The Literary Corner: Renegade Writer’s Guild
Published 9:51 am Thursday, September 19, 2019
By Stephanie Williams Dean
It was where I first put to use my God-given talents of voice and music when singing in the choir every Sunday morning at the early service and playing handbells.
It was where I donned a choir robe every service and majestically entered the sanctuary with such grandeur to magnificent sounds coming from a pipe organ.
It was where I learned to recite by heart various collects, confessions, calls to worship, doxologies, and affirmations of faith and creeds such as the Apostle’s Creed and the Nicene Creed, and where I learned to pray the Lord’s Prayer.
It was where I attended church school every Sunday morning and enjoyed dinner on many Sunday nights.
It was where I showed up for choir practice on Saturday afternoons.
It was where I participated in Methodist Youth Group every Wednesday night.
It was where I was baptized as an infant.
It was where my religious foundation was laid.
But, at that time, it wasn’t where I came to fully understand the Gospel story or where my faith was ignited.
It was at St. Paul’s Episcopal, where I raised my child who also sang in the choir and was an acolyte.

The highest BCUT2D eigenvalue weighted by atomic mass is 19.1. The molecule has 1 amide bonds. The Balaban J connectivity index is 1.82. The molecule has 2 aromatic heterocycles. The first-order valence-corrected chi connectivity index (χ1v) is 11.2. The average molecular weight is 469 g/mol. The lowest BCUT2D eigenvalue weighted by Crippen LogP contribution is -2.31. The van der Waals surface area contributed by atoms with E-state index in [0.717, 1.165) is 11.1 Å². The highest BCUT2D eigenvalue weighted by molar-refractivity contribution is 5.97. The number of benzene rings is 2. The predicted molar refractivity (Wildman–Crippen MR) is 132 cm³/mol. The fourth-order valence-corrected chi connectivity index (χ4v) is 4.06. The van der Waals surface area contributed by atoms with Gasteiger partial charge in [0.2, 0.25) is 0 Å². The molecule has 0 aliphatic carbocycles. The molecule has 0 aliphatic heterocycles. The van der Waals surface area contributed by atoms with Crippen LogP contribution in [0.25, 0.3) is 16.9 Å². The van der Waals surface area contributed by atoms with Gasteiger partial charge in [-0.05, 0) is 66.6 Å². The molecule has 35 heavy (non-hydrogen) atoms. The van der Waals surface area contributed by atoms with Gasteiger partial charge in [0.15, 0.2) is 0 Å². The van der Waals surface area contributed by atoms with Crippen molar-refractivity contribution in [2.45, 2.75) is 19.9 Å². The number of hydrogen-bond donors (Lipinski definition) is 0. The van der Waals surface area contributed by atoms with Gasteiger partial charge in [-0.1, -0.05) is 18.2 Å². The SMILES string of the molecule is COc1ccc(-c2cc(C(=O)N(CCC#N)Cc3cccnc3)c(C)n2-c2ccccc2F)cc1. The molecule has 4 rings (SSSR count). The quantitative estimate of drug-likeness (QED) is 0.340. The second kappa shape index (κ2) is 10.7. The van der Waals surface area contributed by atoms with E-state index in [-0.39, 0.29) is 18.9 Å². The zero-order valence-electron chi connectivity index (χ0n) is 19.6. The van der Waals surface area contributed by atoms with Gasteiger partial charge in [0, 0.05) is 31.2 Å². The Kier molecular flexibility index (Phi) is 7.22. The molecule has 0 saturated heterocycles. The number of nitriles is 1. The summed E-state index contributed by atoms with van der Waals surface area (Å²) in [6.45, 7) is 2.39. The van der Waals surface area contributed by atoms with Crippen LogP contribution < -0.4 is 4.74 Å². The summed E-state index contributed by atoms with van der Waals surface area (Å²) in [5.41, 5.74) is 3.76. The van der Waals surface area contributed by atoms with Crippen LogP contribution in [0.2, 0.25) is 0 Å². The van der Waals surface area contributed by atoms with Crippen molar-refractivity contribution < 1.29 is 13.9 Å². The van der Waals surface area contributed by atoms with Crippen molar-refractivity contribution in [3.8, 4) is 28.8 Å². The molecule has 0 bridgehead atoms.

It was at Centenary Methodist, where I relived those glorious processionals I had always loved and was witness to gorgeous musicals at the holidays.
It was at Calvary Baptist, where I waited to hear the next inspiring sermon preached from the pulpit by Dr. Chapman.
It was at Union Baptist on Trade Street where I was greeted so warmly by a black congregation, and mesmerized by the message delivered by Sir Walter Mack, and moved by the gospel choir.
It was at Mt. Tabor Methodist, where I attended Bible Study Fellowship in search of God’s word.
It was at Knollwood Baptist, where I attended Community Bible Study which sparked the desire for more in-depth study of His word.